On a subsequent call of the topology discovery subroutine, the head process conducts a status check of each slave and gather status information from each slave. Part of this status information is the content of the “new children” register which has the bit set in it indicating a new child has been found, as illustrated in block 352. This status check can take any form such as a poll of all known children by sending a query packet to each one using appropriate routing instructions from the routing table and requesting that the contents of the register be sent back to the head process.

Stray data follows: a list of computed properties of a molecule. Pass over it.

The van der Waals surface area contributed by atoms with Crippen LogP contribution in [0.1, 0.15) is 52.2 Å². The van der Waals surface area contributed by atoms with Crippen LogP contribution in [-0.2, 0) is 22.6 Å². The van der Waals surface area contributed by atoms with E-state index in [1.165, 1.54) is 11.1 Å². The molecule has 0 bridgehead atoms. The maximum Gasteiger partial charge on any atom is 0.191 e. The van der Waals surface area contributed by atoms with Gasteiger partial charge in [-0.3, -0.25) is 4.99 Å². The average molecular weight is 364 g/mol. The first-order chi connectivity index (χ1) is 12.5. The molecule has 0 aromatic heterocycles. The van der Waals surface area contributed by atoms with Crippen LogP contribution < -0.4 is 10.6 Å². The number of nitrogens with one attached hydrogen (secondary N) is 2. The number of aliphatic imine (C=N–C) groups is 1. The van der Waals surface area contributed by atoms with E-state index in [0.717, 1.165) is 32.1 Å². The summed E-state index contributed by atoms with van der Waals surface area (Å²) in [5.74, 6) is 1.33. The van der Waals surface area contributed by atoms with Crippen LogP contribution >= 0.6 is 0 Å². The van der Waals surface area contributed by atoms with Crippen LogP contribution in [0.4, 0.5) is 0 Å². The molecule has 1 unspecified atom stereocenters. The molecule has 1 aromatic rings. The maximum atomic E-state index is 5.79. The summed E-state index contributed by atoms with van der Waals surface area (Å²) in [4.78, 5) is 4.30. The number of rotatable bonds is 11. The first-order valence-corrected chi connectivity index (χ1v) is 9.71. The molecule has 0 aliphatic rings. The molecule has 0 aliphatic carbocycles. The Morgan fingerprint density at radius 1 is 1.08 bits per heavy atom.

The content of the new children register of any slave which has found new children is used to update the topology data stored by the head process. Since the position of the bit in the “new children” register indicates the downlink port number, the head process has all the information it needs to build a query packet to the newly discovered child, and this is done either on the same pass through the subroutine or on a subsequent pass. This processing is represented by block 264. The process of building the subchannel query packet addressed to the newly discovered child using routing data gleaned from the data obtained from the status check of the parent that discovered the new child and sending it via the subchannel is represented by block 354. The query packet informs the newly discovered child slave of what ID has been assigned to it. The routing fields are the same as explained elsewhere herein. This query packet asks the slave to send back its ID and its uplink port number in embodiments where the ID of every slave is fixed or just its uplink port number where the ID has been assigned although if multiple new child slaves have been discovered, the reply packets should each include the ID even if the master node assigned it to each child slave so that replies from different slaves can be kept straight. In the preferred embodiment, the ID is assigned by the head process and the new slave is informed of its ID in the query packet.